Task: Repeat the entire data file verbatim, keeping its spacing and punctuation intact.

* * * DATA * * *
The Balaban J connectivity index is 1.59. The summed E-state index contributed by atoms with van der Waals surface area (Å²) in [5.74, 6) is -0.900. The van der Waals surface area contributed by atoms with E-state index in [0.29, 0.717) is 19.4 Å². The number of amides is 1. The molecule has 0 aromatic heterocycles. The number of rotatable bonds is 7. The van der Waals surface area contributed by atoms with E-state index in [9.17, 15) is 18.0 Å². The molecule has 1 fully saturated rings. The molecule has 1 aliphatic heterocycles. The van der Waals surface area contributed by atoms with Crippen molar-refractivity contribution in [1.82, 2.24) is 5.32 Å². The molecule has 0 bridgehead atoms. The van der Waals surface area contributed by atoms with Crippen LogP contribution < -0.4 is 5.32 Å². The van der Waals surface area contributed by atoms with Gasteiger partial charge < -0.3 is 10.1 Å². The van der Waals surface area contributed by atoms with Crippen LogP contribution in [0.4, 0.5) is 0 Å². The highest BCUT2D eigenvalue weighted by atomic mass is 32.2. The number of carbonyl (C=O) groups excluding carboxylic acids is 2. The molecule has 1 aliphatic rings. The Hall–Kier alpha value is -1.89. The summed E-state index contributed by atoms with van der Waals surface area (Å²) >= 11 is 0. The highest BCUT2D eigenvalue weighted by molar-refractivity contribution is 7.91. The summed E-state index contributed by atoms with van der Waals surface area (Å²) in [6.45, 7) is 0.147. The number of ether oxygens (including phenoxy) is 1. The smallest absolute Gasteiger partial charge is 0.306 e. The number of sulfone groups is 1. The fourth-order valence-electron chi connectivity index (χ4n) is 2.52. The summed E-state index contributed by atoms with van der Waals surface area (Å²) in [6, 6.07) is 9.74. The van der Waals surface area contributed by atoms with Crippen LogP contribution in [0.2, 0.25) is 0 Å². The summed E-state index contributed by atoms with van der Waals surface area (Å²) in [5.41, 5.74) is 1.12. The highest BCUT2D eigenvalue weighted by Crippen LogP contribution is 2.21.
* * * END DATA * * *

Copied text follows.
The Balaban J connectivity index is 1.59. The summed E-state index contributed by atoms with van der Waals surface area (Å²) in [5.74, 6) is -0.900. The van der Waals surface area contributed by atoms with E-state index in [0.29, 0.717) is 19.4 Å². The number of amides is 1. The molecule has 0 aromatic heterocycles. The number of rotatable bonds is 7. The van der Waals surface area contributed by atoms with E-state index in [9.17, 15) is 18.0 Å². The molecule has 1 fully saturated rings. The molecule has 1 aliphatic heterocycles. The van der Waals surface area contributed by atoms with Crippen molar-refractivity contribution in [1.82, 2.24) is 5.32 Å². The molecule has 0 bridgehead atoms. The van der Waals surface area contributed by atoms with Crippen LogP contribution < -0.4 is 5.32 Å². The van der Waals surface area contributed by atoms with Gasteiger partial charge < -0.3 is 10.1 Å². The van der Waals surface area contributed by atoms with Crippen LogP contribution in [0.4, 0.5) is 0 Å². The highest BCUT2D eigenvalue weighted by atomic mass is 32.2. The number of carbonyl (C=O) groups excluding carboxylic acids is 2. The molecule has 1 aliphatic rings. The Hall–Kier alpha value is -1.89. The summed E-state index contributed by atoms with van der Waals surface area (Å²) >= 11 is 0. The highest BCUT2D eigenvalue weighted by molar-refractivity contribution is 7.91. The summed E-state index contributed by atoms with van der Waals surface area (Å²) in [6.45, 7) is 0.147. The number of ether oxygens (including phenoxy) is 1. The smallest absolute Gasteiger partial charge is 0.306 e. The number of sulfone groups is 1. The fourth-order valence-electron chi connectivity index (χ4n) is 2.52. The summed E-state index contributed by atoms with van der Waals surface area (Å²) in [6, 6.07) is 9.74. The van der Waals surface area contributed by atoms with Crippen LogP contribution in [0.2, 0.25) is 0 Å². The summed E-state index contributed by atoms with van der Waals surface area (Å²) in [5.41, 5.74) is 1.12. The highest BCUT2D eigenvalue weighted by Crippen LogP contribution is 2.21.